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Improving Michigan’s Criminal Justice System? (Pt 1)

A long line of file folders, labelled with dates, that recedes into the distance.
The task force collected and reviewed loads of data, and discovered some very interesting things about Michigan’s criminal justice system.

While in office, former Governor Jennifer Granholm appointed a task force to address Michigan’s criminal justice issues. Specifically, they were set the task of investigating Michigan’s criminal justice processes and determining if there were policy changes that could save the state some money, streamline the process for everyone involved, and make the system more just. 

After a great deal of research, the Mich​igan Joint Task Force on Jail and Pretrial Incarceration has come back with 18 recommendations Michigan’s legislators to consider. There’s a lot of great data here, and some very interesting recommendations. Here are a few highlights from the task force’s findings:

Jail time can increase future chances of incarceration

Although the task force notes that the court’s use of jail can be an important tool in promoting public safety, they also acknowledge that it can make a bad thing worse. Specifically, on the upside, jails can help “prevent immediately dangerous situations from escalating, enables a court to evaluate conditions of release or responses to probation violations, and allow a victimized person to plan for their safety.” But it’s not all sunshine and roses.

The task force notes that “even short periods of jail incarceration can increase future criminal behavior.” This, they suggest, means that while jail may be an appropriate place for people who pose a significant or immediate threat to the public, lawmakers need to consider expanding and possibly incentivizing jail alternatives for those who don’t pose a danger to the rest of us.  

The issue of who exactly is filling up Michigan’s jails

The Detroit Free Press, in their coverage of this subject, points out that while crime in Michigan has dropped to a 50-year low, the number of folks locked up in county jails around Michigan has almost tripled since the 1970s. (Go figure that out! Well, it likely has something to do with the way bureaucrats skew the statistics. For example, crime is way down but Michigan’s population is also way down. There are other ways they mislead us as well.) But who are these people filling up the county jails all over our Great Lakes state? According to the task force, about half of them are traffic offenders!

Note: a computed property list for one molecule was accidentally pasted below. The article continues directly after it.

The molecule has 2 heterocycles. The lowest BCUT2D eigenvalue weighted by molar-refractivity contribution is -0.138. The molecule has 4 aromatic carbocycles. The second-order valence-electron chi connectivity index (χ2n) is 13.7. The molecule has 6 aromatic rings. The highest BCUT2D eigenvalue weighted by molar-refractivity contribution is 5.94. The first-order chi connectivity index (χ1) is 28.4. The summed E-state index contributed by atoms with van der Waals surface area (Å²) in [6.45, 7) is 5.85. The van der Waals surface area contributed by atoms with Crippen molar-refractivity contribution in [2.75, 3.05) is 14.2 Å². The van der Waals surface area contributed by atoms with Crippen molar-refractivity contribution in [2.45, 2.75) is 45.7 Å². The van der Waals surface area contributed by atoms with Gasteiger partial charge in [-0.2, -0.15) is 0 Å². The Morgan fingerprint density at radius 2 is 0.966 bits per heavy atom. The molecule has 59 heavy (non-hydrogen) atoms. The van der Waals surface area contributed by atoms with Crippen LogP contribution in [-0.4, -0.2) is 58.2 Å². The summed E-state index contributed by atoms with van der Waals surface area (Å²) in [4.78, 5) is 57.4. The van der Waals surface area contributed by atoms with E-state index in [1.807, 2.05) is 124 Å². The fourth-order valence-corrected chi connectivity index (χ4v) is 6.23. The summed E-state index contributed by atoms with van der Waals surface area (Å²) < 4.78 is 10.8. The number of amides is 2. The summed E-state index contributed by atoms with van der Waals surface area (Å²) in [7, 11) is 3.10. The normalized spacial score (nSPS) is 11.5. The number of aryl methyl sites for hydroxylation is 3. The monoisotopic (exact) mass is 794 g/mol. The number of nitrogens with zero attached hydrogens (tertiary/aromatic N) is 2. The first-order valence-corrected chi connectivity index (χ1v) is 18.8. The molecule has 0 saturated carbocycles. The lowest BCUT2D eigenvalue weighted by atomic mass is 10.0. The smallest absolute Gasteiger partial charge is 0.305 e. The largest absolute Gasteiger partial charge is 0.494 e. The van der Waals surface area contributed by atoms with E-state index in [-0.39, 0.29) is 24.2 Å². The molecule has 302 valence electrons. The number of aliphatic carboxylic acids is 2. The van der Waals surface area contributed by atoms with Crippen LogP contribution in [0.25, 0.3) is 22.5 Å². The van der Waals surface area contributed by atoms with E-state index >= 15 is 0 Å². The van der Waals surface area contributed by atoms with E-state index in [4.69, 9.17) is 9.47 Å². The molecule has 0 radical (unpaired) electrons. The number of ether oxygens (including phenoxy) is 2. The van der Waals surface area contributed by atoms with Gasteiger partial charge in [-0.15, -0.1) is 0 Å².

In fact, driving without a valid license was actually the third most common reason people ended up in jail in Michigan. (Other common reasons included theft, drug crimes, probation violations, domestic violence, and drunk driving.) But the issue of driving without a valid license is something that many people have said is the result of Michigan’s hardline approach to license suspensions. And it’s something that some people believe needs to change. Other people point to driver’s licenses as one tool to help monitor whether drivers have car insurance. It’s a double-edged sword with no easy answers. 

How can you avoid time in jail in Michigan? Hire the right criminal defense attorney! Call 1 866 7NoJail

No defense attorney can guarantee anyone a get-out-of-jail-free card (and if they promise they can, they’re lying!) But the right attorney can make a huge difference to your chances when it comes to jail time. Having a skilled and aggressive criminal defense lawyer with decades of experience defending people against allegations and charges in Michigan means someone fighting for your future freedom, defending your rights, and ensuring the best possible outcome in your case.

If you’ve been accused of a crime in Lansing, Howell, Grand Rapids, Metro Detroit, or Kalamazoo, you’re going to need help from the best. And that’s where we come in. Call 866 766 5245 (866 7NoJail) today and make sure you’re protected from unnecessary jail time, and other life-altering consequences. And don’t forget to join us next time for a look at what the task force recommended to lawmakers for the future of Michigan’s criminal justice system.

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